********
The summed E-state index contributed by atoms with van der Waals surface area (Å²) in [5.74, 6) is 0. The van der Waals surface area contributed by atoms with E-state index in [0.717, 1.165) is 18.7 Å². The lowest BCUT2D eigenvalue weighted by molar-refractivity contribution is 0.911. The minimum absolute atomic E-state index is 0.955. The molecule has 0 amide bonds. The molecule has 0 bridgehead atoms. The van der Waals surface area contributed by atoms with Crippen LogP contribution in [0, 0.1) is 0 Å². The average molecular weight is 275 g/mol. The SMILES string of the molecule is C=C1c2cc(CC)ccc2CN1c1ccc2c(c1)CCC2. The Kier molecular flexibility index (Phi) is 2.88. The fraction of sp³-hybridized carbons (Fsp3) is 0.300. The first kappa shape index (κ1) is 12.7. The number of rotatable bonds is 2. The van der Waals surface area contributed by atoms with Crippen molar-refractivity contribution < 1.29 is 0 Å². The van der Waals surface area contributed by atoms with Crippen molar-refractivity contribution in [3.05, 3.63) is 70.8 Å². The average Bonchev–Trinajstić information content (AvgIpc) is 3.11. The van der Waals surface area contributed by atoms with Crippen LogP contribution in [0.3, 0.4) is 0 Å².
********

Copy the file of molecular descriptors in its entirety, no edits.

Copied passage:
The summed E-state index contributed by atoms with van der Waals surface area (Å²) in [5.74, 6) is 0. The van der Waals surface area contributed by atoms with E-state index in [0.717, 1.165) is 18.7 Å². The lowest BCUT2D eigenvalue weighted by molar-refractivity contribution is 0.911. The minimum absolute atomic E-state index is 0.955. The molecule has 0 amide bonds. The molecule has 0 bridgehead atoms. The van der Waals surface area contributed by atoms with Crippen LogP contribution in [0, 0.1) is 0 Å². The average molecular weight is 275 g/mol. The SMILES string of the molecule is C=C1c2cc(CC)ccc2CN1c1ccc2c(c1)CCC2. The Kier molecular flexibility index (Phi) is 2.88. The fraction of sp³-hybridized carbons (Fsp3) is 0.300. The first kappa shape index (κ1) is 12.7. The number of rotatable bonds is 2. The van der Waals surface area contributed by atoms with Crippen molar-refractivity contribution < 1.29 is 0 Å². The van der Waals surface area contributed by atoms with Crippen molar-refractivity contribution in [3.05, 3.63) is 70.8 Å². The average Bonchev–Trinajstić information content (AvgIpc) is 3.11. The van der Waals surface area contributed by atoms with Crippen LogP contribution in [0.3, 0.4) is 0 Å².